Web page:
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Pipelines on front line of oil debate
Rebecca Penty, Calgary Herald
Protests seen as stand against fossil fuels
When U.S. policy analyst Michael Levi sat down last January to sketch out the top five issues to watch in 2011, the Keystone XL pipeline didn’t make the cut.
“Shale gas was on my list, all sorts of other things were on my list,” said Levi, director of energy security and climate change with the New York-based Council on Foreign Relations.
Levi called the widespread public interest in the 2,700-kilometre pipeline, which ended up dominating North American energy debate in 2011, “a surprising development.”
Much is at stake for industry, environmental groups and political leaders in the discussion about whether it’s in the U.S. national interest to allow construction of Keystone XL.
The $7-billion Alberta to Texas oil pipeline proposed by TransCanada Corp. has been held up by a much delayed regulatory process and a political battle in Washington on whether to expedite a decision on the pipeline, which has become a proxy for the polarizing debate about whether bitumen production from Canada’s oilsands should continue on a path to more than double by 2020, to 3.5 million barrels per day.
So, too, has the $5.5-billion Northern Gateway pipeline envisioned by Enbridge Inc. to link growing oil output in Alberta to a marine terminal in B.C. for export. Northern Gateway is also up against local opposition for any increase in oil tankers frequenting coastal waters.
Both infrastructure projects are seen as crucial to business development by the oilpatch and key to economic growth by federal and provincial governments. They are also viewed by environmentalists as contributors to climate change, by linking the oilsands to new export markets.
(24 December 2011)
Suggested by EB contributor Bill Henderson who writes: “One more for the newly visible oil industry and carbon industry lock-in debate. Can’t belive there is this rich vein of informed criticism in MSMland for the otherwise ignorant, mis-educated and in denial, too busy shopping and worrying public (well at least in Canada). ”
U.S. Congress hands energy industry historic victory
John Kemp, Reuters via Financial Post
In a crushing demonstration of the growing power of domestic energy producers, and waning influence of environmental groups, Congress is poised to enact legislation fast-tracking approval for the controversial Keystone XL pipeline.
It is a stinging defeat for environment groups that have lobbied fiercely against the Keystone extension, and comes little more than a month after the president had sought to take the heat out of the issue by postponing approval beyond the next election pending a review of alternative routes through Nebraska.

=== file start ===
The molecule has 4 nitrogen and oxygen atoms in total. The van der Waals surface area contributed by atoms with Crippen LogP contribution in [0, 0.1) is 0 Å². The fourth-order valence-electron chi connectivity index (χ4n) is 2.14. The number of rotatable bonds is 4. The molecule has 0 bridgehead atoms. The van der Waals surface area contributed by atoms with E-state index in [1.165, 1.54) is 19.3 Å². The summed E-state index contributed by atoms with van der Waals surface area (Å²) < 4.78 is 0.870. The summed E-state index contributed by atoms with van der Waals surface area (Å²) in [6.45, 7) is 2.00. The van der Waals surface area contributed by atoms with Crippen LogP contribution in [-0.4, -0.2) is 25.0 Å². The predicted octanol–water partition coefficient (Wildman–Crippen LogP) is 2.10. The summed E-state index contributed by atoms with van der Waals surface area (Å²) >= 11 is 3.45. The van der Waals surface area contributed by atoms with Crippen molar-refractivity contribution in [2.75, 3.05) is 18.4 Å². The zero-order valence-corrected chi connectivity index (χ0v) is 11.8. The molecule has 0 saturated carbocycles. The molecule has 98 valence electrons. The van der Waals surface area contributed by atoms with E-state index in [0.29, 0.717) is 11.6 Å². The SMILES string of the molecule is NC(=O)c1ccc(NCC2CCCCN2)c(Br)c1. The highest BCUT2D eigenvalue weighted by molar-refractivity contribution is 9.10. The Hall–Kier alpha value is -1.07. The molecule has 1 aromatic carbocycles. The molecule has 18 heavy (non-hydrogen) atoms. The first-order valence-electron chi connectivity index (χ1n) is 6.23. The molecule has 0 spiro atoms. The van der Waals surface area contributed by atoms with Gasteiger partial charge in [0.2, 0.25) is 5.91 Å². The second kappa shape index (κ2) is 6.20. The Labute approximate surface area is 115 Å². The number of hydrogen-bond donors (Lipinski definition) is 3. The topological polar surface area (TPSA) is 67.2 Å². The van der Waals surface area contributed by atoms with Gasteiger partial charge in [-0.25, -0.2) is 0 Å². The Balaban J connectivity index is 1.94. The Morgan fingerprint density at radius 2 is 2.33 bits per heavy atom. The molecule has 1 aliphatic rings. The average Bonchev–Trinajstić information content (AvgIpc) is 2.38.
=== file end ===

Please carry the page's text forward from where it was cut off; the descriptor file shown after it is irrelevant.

The Keystone provisions have been inserted by congressional Republicans into a must-pass bill to make them difficult for the president to veto.
The Temporary Payroll Tax Cut Continuation Act (HR 3630), which has been approved by the Senate and was agreed upon by the House of Representatives following a compromise deal on Thursday, instructs the president to grant a permit for the pipeline within 60 days, or report to Congress on why construction of the pipeline is not in the national interest.
(23 December 2011)
Oil lobby lagging reality
Claudia Cattaneo, Financial Post
It may come as a surprise to some, but the organization that represents Canada’s oil and gas industry feels pretty good about public sentiment about its activities in both Canada and the United States.
David Collyer, president of the Canadian Association of Petroleum Producers, said the sector’s efforts to improve its environmental performance and its communication are succeeding and will continue along the same lines next year.
… “I think it’s very important not to construe the very strong and vocal opposition from environmental activists and what I would characterize as a very small part of civil society as representative of civil society. Our view is that there is broad public support of the oil and gas industry and we need to keep it there.”
… It’s an interesting take considering the oil sands industry suffered a huge and costly blow when U.S. President Barack Obama delayed making a decision on Keystone XL oil sands pipeline last month in response to opposition from his green constituency, while opposition to the Northern Gateway project is escalating in time for the start of public hearings Jan. 10.
It’s also a take that may be lagging reality.
A new poll suggests opposition to the two projects is widespread in Canada, rather than a fringe cause
(22 December 2011)
The politics of pipe: Keystone’s troubled route
Nathan Vanderklippe, Globe and Mail
… For TransCanada, Nebraska would come to form the heart of a fierce opposition to a $7-billion pipeline project that has now been put on hold, after a groundswell that started in Cornhusker country swept through activist environmental groups to Washington, D.C.
Before Mr. Perry could tackle the boiling sands issue, the 2008 financial crisis sank his project. But for TransCanada’s Keystone XL, which followed in the footsteps of Altex, the boiling sands of Nebraska would prove to be an immense hurdle.
TransCanada saw the Sand Hills as any pipeline builder would – as an engineering challenge, one that could be managed with special construction techniques and a tailor-made plan, drafted after speaking with local experts, to rehabilitate unearthed land.
But as TransCanada developed its Keystone XL plan, the world was changing.
For decades, pipeline permitting applications were fought largely on technical grounds, and they’ve virtually all been successful. Two other major cross-border oil pipelines – the first instalment of Keystone, and Enbridge Inc.’s Alberta Clipper – had been speedily approved in the years prior.